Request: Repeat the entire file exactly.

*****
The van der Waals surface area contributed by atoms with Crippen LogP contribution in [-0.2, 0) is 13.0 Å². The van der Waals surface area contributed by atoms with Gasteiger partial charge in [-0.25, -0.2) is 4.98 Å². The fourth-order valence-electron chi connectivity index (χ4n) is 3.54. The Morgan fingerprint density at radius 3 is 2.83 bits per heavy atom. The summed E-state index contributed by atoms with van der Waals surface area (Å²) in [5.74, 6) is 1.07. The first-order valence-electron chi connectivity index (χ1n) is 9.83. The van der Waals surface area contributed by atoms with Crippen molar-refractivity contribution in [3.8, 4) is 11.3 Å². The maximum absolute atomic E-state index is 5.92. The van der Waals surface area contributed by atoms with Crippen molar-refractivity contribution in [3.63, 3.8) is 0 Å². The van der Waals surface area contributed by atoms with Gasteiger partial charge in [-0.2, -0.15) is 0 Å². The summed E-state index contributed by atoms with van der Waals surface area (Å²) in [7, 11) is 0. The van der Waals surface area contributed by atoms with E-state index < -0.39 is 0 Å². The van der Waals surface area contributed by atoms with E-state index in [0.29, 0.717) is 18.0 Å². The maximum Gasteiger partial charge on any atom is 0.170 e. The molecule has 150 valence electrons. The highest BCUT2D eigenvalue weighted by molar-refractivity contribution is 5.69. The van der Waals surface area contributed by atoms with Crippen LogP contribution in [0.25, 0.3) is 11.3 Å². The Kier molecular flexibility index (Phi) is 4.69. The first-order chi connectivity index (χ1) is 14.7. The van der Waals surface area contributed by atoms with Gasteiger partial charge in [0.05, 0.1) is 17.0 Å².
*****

The van der Waals surface area contributed by atoms with Crippen LogP contribution in [-0.2, 0) is 13.0 Å². The van der Waals surface area contributed by atoms with Gasteiger partial charge in [-0.25, -0.2) is 4.98 Å². The fourth-order valence-electron chi connectivity index (χ4n) is 3.54. The Morgan fingerprint density at radius 3 is 2.83 bits per heavy atom. The summed E-state index contributed by atoms with van der Waals surface area (Å²) in [5.74, 6) is 1.07. The first-order valence-electron chi connectivity index (χ1n) is 9.83. The van der Waals surface area contributed by atoms with Crippen molar-refractivity contribution in [3.8, 4) is 11.3 Å². The maximum absolute atomic E-state index is 5.92. The van der Waals surface area contributed by atoms with Crippen molar-refractivity contribution in [3.63, 3.8) is 0 Å². The van der Waals surface area contributed by atoms with Gasteiger partial charge in [-0.2, -0.15) is 0 Å². The summed E-state index contributed by atoms with van der Waals surface area (Å²) in [7, 11) is 0. The van der Waals surface area contributed by atoms with E-state index < -0.39 is 0 Å². The van der Waals surface area contributed by atoms with E-state index in [0.29, 0.717) is 18.0 Å². The maximum Gasteiger partial charge on any atom is 0.170 e. The molecule has 150 valence electrons. The highest BCUT2D eigenvalue weighted by molar-refractivity contribution is 5.69. The van der Waals surface area contributed by atoms with Crippen LogP contribution in [0.25, 0.3) is 11.3 Å². The Kier molecular flexibility index (Phi) is 4.69. The first-order chi connectivity index (χ1) is 14.7. The van der Waals surface area contributed by atoms with Gasteiger partial charge in [0.05, 0.1) is 17.0 Å².